Lily Karadada (sometimes spelt Lily Karedada) was born Prince Regent River area c. 1921. From her father’s country, Woombangowangoorr, she went with her mother and family to Mitchell Plateau. She married Jack Karadada and eventually settled in Kalumburu, where she still lives with her huge extended and very talented family.
Lily is one of Australia’s most important contemporary aboriginal artists. Whilst she varies her subject matter, she has never compromised on style. Lily’s paintings are instantly recognisable. Lily paints Wandjina – with varied totems, rain dotting, lightning (Black Wandjina), turtles, cave pools with bubbles – all different but all Lily Karadada.
Lily was awarded the Australian Centenary Medal for Contribution to Art in 2003. She is represented in every major Collection World Wide.
A lovely lady, with a wonderful, infectious laugh – once met, never forgotten.
Art of the Australian Aborigine, Museum fur Volkerkunde, Leipzig, Dresden, Germany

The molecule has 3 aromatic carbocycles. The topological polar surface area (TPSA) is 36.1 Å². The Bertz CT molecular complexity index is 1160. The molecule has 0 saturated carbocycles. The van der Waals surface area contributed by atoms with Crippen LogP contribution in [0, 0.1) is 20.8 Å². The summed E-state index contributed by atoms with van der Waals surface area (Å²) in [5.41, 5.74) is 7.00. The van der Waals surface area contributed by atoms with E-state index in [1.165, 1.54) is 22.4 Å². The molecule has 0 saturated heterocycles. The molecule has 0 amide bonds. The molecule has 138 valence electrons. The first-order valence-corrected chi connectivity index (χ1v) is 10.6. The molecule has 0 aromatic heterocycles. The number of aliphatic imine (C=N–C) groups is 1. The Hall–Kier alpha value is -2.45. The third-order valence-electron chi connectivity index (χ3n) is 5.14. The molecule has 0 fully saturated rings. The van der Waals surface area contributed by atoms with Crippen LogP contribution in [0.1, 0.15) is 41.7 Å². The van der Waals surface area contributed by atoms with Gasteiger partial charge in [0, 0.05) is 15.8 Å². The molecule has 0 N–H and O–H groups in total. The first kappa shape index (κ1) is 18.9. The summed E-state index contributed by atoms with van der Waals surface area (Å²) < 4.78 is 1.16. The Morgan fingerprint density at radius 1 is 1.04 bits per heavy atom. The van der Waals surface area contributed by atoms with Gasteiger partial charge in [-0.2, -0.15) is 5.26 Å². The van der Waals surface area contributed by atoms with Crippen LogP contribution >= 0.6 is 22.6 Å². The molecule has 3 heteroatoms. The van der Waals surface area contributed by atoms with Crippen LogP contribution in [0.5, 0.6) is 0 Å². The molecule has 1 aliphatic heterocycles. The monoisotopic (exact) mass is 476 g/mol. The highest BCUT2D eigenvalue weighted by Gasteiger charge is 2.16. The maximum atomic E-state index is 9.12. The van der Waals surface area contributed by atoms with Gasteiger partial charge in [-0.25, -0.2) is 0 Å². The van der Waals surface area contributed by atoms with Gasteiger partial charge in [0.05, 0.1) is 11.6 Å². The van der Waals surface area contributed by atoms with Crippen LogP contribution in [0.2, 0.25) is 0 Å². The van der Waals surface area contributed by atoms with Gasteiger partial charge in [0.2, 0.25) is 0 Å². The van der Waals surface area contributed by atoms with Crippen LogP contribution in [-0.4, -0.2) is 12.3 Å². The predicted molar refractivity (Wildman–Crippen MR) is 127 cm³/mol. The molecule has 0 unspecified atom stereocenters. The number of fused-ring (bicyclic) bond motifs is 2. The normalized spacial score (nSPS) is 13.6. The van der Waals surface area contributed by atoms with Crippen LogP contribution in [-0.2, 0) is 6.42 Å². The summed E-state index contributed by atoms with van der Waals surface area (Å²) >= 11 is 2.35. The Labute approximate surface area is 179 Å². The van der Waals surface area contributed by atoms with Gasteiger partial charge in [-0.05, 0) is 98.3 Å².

Karnta, Touring South-east Asia
Aboriginal Women’s Exhibition, Art Gallery of NSW
Broome Fringe Festival
Images of Power, National Gallery of Victoria
Power of the Land, Masterpieces of Aboriginal Art, National Gallery of Victoria
Spirit Country, Matsunoyama, Hokkaido and Tokyo, Japan
“Aborigčnes les couleurs du Rêve, Muséum d’Histoire naturelle, Lyon, France
PALS Art Exhibition, Wardarnji Aboriginal Cultural Celebration, Fremantle
Dreaming Their Way:Australian Aboriginal Women Painters, National Museum of Women in the Arts, Washington DC
Back To The Board, Coo-ee Gallery, Sydney
Japingka Gallery, Fremantle
Queensland Art Gallery
Kelton Foundation, Santa Monica USA
Berndt Museum of Anthropology, University of W.A.
Hank Ebes Collection, Victoria
Art Gallery of South Australia
Christensen Collection, in situ Museum of Victoria
Flinders University Art Museum, Adelaide
National Gallery of Victoria, Melbourne